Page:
US 3930053 A
A process for preparing an extremely rapidly dissolvable dry beverage mix by admixing the beverage flavor base with the beverage sugar content to form a slurry having a high total solids content and drying the slurry.
Description (OCR text may contain errors)
United States Patent [1 1 J apikse et al.
[ Dec. 30, 1975 RAPIDLY DISSOLVING DRY BEVERAGE MIX  Inventors: Cornelis Hendrikus Japikse,
Springfield Township, Hamilton County; Gyanendra Singh, Fairfield; Timothy J. Kennedy, Springfield Township, Hamilton County, all of Ohio  Assignee: The Procter & Gamble Company, Cincinnati, Ohio  Filed: July 17, 1974 [211 Appl. No.: 489,278
 US. Cl. 426/590  Int. Cl. A23L 2/00  Field of Search 426/464, 477, 470, 471,
Primary Examiner-Raymond N. Jones Attorney, Agent, or Firm-Lawrence J. Klich; Leonard Williamson  ABSTRACT A process for preparing an extremely rapidly dissolvable dry beverage mix by admixing the beverage flavor base with the beverage sugar content to form a slurry having a high total solids content and drying the slurry.
6 Claims, N0 Drawings RAPIDLY DIssoLvINe bni nrvm'ds MIX BACK ROUND-or TH E I NYE TNTION This invention relates, tov fod,,;-pro ducts, and-imore particularly, to aqueous beverages prepared by adding a dry flavor mix to waterand dissolving the drymix therein. These aqueousbeverages'may either be consumed as such, or, more typically, carbonated to'provide spark-ling, effervescent soft;drinks..f..,:-. 4
The market for carbonated beverage has increased at. a dramatic rate,:and today is-a multi-billion dollar in-,
dustry. Up to the. present-,vthis market has been served almost exclusively by beverages-which are .pre-carbonated to the.prope'r:- level forimmediate'consumption and thenpackaged in bottlesnor' cans. While carbonation of beverages afthe.point of consumption, such as soda fountains, has. been practiced for-years, preparation of point-ofv'cons'llmption individual servings of carbonated beverages in the'home hasnotthus far been greeted with wide. acceptance.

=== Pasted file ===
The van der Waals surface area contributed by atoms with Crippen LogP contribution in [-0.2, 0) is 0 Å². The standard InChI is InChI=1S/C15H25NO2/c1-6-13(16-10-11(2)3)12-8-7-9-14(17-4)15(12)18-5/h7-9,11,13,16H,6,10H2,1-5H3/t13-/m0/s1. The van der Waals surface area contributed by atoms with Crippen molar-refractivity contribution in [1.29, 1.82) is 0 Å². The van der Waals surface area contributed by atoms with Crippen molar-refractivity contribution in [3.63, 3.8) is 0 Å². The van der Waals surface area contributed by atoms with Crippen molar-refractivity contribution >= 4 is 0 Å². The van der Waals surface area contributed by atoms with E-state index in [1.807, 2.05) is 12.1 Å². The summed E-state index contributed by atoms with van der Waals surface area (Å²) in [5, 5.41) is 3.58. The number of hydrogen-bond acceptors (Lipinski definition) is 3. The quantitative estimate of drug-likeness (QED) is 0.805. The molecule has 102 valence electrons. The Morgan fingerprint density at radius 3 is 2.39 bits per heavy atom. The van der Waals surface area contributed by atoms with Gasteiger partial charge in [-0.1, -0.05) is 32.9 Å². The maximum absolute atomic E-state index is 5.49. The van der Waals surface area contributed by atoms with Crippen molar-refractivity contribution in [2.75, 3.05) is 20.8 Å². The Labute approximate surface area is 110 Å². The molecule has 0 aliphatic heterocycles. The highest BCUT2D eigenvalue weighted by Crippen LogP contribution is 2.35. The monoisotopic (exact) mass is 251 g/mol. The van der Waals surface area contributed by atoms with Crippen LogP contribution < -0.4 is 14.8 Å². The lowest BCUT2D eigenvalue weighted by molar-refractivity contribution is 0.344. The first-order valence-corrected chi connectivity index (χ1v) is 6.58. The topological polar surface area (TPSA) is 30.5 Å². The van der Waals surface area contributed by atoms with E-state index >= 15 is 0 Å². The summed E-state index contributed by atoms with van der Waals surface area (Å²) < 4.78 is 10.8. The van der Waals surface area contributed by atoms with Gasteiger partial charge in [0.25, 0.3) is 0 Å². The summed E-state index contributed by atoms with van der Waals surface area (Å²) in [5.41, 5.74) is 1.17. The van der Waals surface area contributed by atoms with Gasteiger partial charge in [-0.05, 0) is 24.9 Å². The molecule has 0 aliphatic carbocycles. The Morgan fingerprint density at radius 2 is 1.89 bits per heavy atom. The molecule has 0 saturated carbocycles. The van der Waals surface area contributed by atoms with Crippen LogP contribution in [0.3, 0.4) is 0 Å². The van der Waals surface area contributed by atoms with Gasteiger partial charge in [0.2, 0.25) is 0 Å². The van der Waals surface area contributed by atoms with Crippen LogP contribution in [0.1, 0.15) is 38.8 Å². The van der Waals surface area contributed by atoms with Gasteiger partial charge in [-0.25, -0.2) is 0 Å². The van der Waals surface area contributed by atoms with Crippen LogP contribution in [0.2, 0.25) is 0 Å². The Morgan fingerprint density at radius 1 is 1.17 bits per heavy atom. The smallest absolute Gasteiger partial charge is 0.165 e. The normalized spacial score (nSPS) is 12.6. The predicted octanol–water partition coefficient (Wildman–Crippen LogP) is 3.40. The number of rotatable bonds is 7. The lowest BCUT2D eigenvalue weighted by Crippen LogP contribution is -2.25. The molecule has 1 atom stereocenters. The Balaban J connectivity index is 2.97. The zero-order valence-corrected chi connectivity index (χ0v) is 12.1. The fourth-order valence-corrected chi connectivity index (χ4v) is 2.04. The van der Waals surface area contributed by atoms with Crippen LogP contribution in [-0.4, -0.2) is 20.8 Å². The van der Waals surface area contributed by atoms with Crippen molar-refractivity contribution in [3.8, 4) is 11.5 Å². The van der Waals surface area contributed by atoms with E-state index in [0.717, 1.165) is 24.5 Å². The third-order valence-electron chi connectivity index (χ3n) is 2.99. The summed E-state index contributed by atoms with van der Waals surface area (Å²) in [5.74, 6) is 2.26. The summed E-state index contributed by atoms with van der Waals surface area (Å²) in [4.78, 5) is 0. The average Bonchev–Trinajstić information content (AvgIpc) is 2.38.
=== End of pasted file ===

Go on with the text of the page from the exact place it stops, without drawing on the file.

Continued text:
One method of makingrcarbonate'd beverages .in the home involves the dilution =.of' flavor syrups to the proper concentration and carbonating the resulting- One large disadvantage of current 'dry beverag mixes is the relatively slow dissolution rate of the dry mix whenadded to water. Conventional dry beverage mixes-often take up to-'5 or minutes to completely dissolve, and even then some mixes leave an unsightly residue' 'of undissol'ved particles or a semi dissolved sticky material at'the bottom of the drinking vessel. Also, conventional mixes typically require mechanical agitation" to achieve complete dissolution and the uniform concentration-throughout thebeverage. -'-As is evident from the lack of substantial market volume,
compared to='pre*-carbonated,': bottled beverages, this extra preparationtimeand 'effo'rt forconventional dry beveragemixes is extremely disadvantageous to the consumer who-turns to a-carb'onated beverage as a readily accessible and-convenient item of cold; liquid refreshment. i"